Republican gains in the midterm elections bode well for increased oversight of the Environmental Protection Agency, due in large part to Senator James Inhofe’s (R-OK) imminent ascension to chairman of the Senate Environment and Public Works Committee. Senator Barbara Boxer (D-CA) will move to the Ranking Member slot. Senator Inhofe, self-proclaimed climate skeptic, has indicated that he will use the committee to investigate the agency’s regulations and authority. Senator Mitch McConnell (R-KY) will replace Senator Harry Reid (D-NV) as majority leader, and, he is likely to lead the party’s efforts to roll back Environmental Protection Agency rules, including CO2 standards for power plants, ozone air quality standards, and expanded Clean Water Act jurisdiction over U.S. waterways. Senator Mary Landrieu (D-LA) faces a runoff December 6, and she is likely to lose, meaning that Senator Maria Cantwell (D-CA) will join Senator Lisa Murkowski (R-AK) as ranking member and chair of the Senate Energy and Natural Resources Committee, respectively. With a 54-member majority, it is likely that Senate Republicans will be able to find the 60 votes necessary to move legislation to approve the Keystone XL pipeline. The White House is declining to say whether President Obama would veto legislation approving the Keystone pipeline. To reach the 67 votes needed to overcome a presidential veto, Senate Republicans will still have to work closely with their Democratic counterparts, and they will need to employ creative approaches, such as using authorization bills, appropriations riders, oversight hearings, and the Congressional Review Act, to advance their energy agenda. Other agenda items may include altering the Renewable Fuel Standard; expediting liquefied natural gas exports; streamlining transmission project decisions; expanding oil and gas drilling; and funding the Yucca Mountain nuclear waste repository.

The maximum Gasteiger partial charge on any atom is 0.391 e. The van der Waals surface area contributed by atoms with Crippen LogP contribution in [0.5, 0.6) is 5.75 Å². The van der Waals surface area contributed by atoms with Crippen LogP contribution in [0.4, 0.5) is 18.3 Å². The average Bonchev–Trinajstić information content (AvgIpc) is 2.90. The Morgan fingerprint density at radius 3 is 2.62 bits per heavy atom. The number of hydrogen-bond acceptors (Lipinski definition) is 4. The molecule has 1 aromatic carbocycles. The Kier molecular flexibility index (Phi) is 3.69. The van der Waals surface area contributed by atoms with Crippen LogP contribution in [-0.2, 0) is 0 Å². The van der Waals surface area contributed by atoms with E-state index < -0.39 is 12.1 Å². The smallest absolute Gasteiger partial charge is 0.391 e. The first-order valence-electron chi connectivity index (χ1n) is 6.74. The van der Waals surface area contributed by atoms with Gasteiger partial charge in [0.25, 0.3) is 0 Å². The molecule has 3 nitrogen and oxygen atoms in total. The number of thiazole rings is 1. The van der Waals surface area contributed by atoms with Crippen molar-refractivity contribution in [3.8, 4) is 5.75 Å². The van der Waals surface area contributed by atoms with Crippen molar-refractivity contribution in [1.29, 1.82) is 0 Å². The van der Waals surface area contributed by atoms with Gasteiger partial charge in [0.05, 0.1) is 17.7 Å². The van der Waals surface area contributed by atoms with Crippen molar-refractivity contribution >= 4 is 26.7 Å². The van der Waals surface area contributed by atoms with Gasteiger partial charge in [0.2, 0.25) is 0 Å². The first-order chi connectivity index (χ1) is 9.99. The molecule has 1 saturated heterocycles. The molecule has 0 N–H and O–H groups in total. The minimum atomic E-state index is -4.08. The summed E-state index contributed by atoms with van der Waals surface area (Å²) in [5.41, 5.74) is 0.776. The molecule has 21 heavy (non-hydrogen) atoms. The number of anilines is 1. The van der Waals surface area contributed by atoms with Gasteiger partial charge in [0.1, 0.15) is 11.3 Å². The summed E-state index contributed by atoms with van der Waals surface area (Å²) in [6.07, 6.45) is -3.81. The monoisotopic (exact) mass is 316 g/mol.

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Partner R.J. Lyman Shares Insight on Production Tax Credits in Light of Election Results

Posted in Energy Technology News, Federal Policy, Legislative Updates

R.J. Lyman has recently been quoted in a Law360 article entitled GOP Senate Will Have EPA’s Clean Power Plan In Its Sights. In the article, R.J. shares his dim outlook on the future of production tax credits (PTC) due to the change of power in the Senate. He suggests alternatives to PTC that may be able to gain more legislative traction. We encourage you to read the article for additional insights from R.J. and other experts in the field!